Transportation Investment Generating Economic Recovery
Transportation Investment Generating Economic Recovery (TIGER) is a supplementary discretionary grant program included in the American Recovery and Reinvestment Act of 2009. The legislation provided $1.5 billion for a National Surface Transportation System through September 30, 2011, "to be awarded on a competitive basis for capital investments in surface transportation projects".
The U.S. government designed TIGER grants in order to incentivize bettering environmental problems and reducing the United States' dependence on energy. On the economic front, the United States hopes infrastructure investment will encourage job creation, a pressing political priority; this would likely require the project to be shovel-ready.
Applicants eligible to receive funding for surface transportation projects include:
- State and local governments, including U.S. territories and regional tribal councils
- Transit agencies
- Port authorities
- Metropolitan planning organizations (MPOs)
- Multi-state or multi-jurisdictional applicants
Qualified projects should result in "desirable, long-term outcomes" for the United States, a state within, or a regional or metropolitan area. According to Title 23 of the United States Code, eligible projects could include improvements to interstate highways, reworking of interchanges, bridge replacements, earthquake-related improvements, relocating roads, upgrading rural collector roads, certain transit projects, passenger and freight rail transportation projects, and port infrastructure. Selected projects might improve the economy of the entire country, transportation safety, and quality of life for communities.
TIGER I (2009)
U.S. Secretary of Transportation Ray LaHood announced the TIGER discretionary grants program on February 4, 2009. Lana T. Hurdle, deputy assistant secretary for budget and programs, and Joel Szabat, deputy assistant secretary for transportation policy, co-chaired the team responsible for selecting projects and monitoring spending. Out of nearly 1,400 applications who collectively submitted $60 billion in applications, the Department of Transportation was only able to award $1.5 billion in TIGER grant funds to a just 3% of applicants—51 innovative projects.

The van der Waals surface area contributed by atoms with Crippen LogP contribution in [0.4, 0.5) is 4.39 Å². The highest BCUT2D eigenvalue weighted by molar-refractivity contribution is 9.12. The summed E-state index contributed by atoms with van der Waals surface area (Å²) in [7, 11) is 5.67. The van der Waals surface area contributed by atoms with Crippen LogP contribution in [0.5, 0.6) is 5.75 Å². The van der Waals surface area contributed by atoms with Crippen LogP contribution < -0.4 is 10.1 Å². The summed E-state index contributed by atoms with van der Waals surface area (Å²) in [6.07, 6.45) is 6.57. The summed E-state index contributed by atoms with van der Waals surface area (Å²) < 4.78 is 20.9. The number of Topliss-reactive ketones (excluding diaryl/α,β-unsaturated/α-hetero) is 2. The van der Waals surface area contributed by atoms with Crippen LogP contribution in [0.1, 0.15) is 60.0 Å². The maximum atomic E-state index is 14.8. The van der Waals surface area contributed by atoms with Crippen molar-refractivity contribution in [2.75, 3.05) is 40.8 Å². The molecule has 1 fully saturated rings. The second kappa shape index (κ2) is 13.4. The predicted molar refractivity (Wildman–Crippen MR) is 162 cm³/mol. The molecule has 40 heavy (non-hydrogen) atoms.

TIGER II (2010)
TIGER III (2011)
On June 30, 2011, Secretary LaHood announced that nearly $527 million would go towards the third round of TIGER fund disbursal. On December 15, 2011, that $511 million from the TIGER grant program would fund 46 transportation projects in 33 states and Puerto Rico.
TIGER IV (2012)
The fourth round of TIGER funding—close to $500 million—went to 47 transportation projects in 34 states and the District of Columbia. For fiscal year 2012, Democratic districts won projects that concern ports, multimodal transport, and freight rail transport; receiving 24% of total funds, rural areas also performed strongly.
Although federal funding no longer referred to the funding allocations as TIGER grants, the US DOT continues to allocate these funds according to the same formula and continues to use the TIGER name. In 2013, 51 projects received TIGER funds, totaling approximately $458.3 million.
In 2014, the US Congress appropriated $600 million for TIGER funds. The US DOT received 797 applications requesting more than $9.5 billion. Seventy-two capital and planning projects in 46 states and the District of Columbia were selected for funding that totaled more than $584 million.
The seventh round of TIGER grants generated 625 applications requesting $9.8 billion worth of projects; of those projects, 60 are road projects, 18 percent are transit projects, and eight percent are rail projects, and port and bicycle and pedestrian projects make up six percent of the total.
Although TIGER grants have drawn record numbers of applications, many[who?] government and industry analysts contend that many winning projects are mere "politically oriented, local boondoggles".[this quote needs a citation] Furthermore, though grants are intended for "national projects", many winning projects are defined by their focus on local needs. While the projects themselves may be worthy of funding, critics point out that "if states and localities want them then states and localities should fund these projects".[this quote needs a citation] One change in the TIGER rules was that $100 million would be set aside for high-speed and intercity passenger rail. Critics[who?] think that this policy should be overturned, claiming HSR funds tend to be "for political purposes only".
- "DOT Information Related to the American Recovery and Reinvestment Act of 2009 (Recovery Act)". dot.gov. Retrieved 2010-01-13.
- "Federal City Digest". Washington Post. 2009-02-05. Retrieved 2010-01-13.
- "Recovery Act Discretionary (TIGER) Grants". U.S. Department of Transportation. 13 March 2009. Retrieved 30 August 2012.
- "Secretary LaHood Announces Funding for Over 50 Innovative, Strategic Transportation Projects through Landmark Competitive TIGER Program" (Press release). U.S. Department of Transportation. 17 February 2010. Retrieved August 30, 2012.
- "TIGER II Discretionary Grants (2010)". U.S. Department of Transportation. 26 April 2010. Retrieved 30 August 2012.
- "TIGER III Discretionary Grants (2011)". U.S. Department of Transportation. 31 January 2012. Retrieved 30 August 2012.
- "TIGER IV Discretionary Grants (2012)". U.S. Department of Transportation. 13 July 2012. Retrieved 30 August 2012.
- Feigenbaum, Baruch (6 July 2012). "Problems with the Government's Transportation Investment Generating Economic Recovery Grants". Reason Foundation. Retrieved 30 August 2012.
- TIGER Discretionary Grants (2014)
- U.S. Department of Transportation (PDF) http://www.dot.gov/sites/dot.gov/files/docs/TIGER_2013_FactSheets.pdf. Retrieved 2 June 2014. Missing or empty
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